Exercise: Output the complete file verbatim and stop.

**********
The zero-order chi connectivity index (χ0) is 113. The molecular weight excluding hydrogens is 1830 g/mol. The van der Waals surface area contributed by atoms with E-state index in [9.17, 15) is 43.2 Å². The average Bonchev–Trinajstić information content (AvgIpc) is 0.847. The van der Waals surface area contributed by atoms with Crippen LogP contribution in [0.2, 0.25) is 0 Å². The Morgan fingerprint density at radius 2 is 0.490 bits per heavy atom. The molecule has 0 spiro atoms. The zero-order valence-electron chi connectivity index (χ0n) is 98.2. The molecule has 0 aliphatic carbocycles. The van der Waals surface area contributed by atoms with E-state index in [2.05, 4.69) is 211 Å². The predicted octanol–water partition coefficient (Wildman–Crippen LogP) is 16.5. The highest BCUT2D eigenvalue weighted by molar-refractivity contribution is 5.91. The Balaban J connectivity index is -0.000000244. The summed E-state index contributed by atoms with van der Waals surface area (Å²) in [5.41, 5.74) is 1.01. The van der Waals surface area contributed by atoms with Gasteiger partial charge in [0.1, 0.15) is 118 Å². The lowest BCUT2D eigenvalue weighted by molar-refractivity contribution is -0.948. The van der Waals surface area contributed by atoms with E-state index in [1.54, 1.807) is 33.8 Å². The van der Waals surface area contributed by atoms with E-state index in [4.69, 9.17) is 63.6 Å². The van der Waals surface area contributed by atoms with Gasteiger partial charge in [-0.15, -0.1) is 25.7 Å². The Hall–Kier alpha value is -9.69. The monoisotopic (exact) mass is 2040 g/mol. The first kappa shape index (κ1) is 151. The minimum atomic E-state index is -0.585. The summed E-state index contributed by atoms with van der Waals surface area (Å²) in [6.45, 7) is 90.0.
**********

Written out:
The zero-order chi connectivity index (χ0) is 113. The molecular weight excluding hydrogens is 1830 g/mol. The van der Waals surface area contributed by atoms with E-state index in [9.17, 15) is 43.2 Å². The average Bonchev–Trinajstić information content (AvgIpc) is 0.847. The van der Waals surface area contributed by atoms with Crippen LogP contribution in [0.2, 0.25) is 0 Å². The Morgan fingerprint density at radius 2 is 0.490 bits per heavy atom. The molecule has 0 spiro atoms. The zero-order valence-electron chi connectivity index (χ0n) is 98.2. The molecule has 0 aliphatic carbocycles. The van der Waals surface area contributed by atoms with E-state index in [2.05, 4.69) is 211 Å². The predicted octanol–water partition coefficient (Wildman–Crippen LogP) is 16.5. The highest BCUT2D eigenvalue weighted by molar-refractivity contribution is 5.91. The Balaban J connectivity index is -0.000000244. The summed E-state index contributed by atoms with van der Waals surface area (Å²) in [5.41, 5.74) is 1.01. The van der Waals surface area contributed by atoms with Gasteiger partial charge in [0.1, 0.15) is 118 Å². The lowest BCUT2D eigenvalue weighted by molar-refractivity contribution is -0.948. The van der Waals surface area contributed by atoms with E-state index in [1.54, 1.807) is 33.8 Å². The van der Waals surface area contributed by atoms with E-state index in [4.69, 9.17) is 63.6 Å². The van der Waals surface area contributed by atoms with Gasteiger partial charge in [-0.15, -0.1) is 25.7 Å². The Hall–Kier alpha value is -9.69. The monoisotopic (exact) mass is 2040 g/mol. The first kappa shape index (κ1) is 151. The minimum atomic E-state index is -0.585. The summed E-state index contributed by atoms with van der Waals surface area (Å²) in [6.45, 7) is 90.0.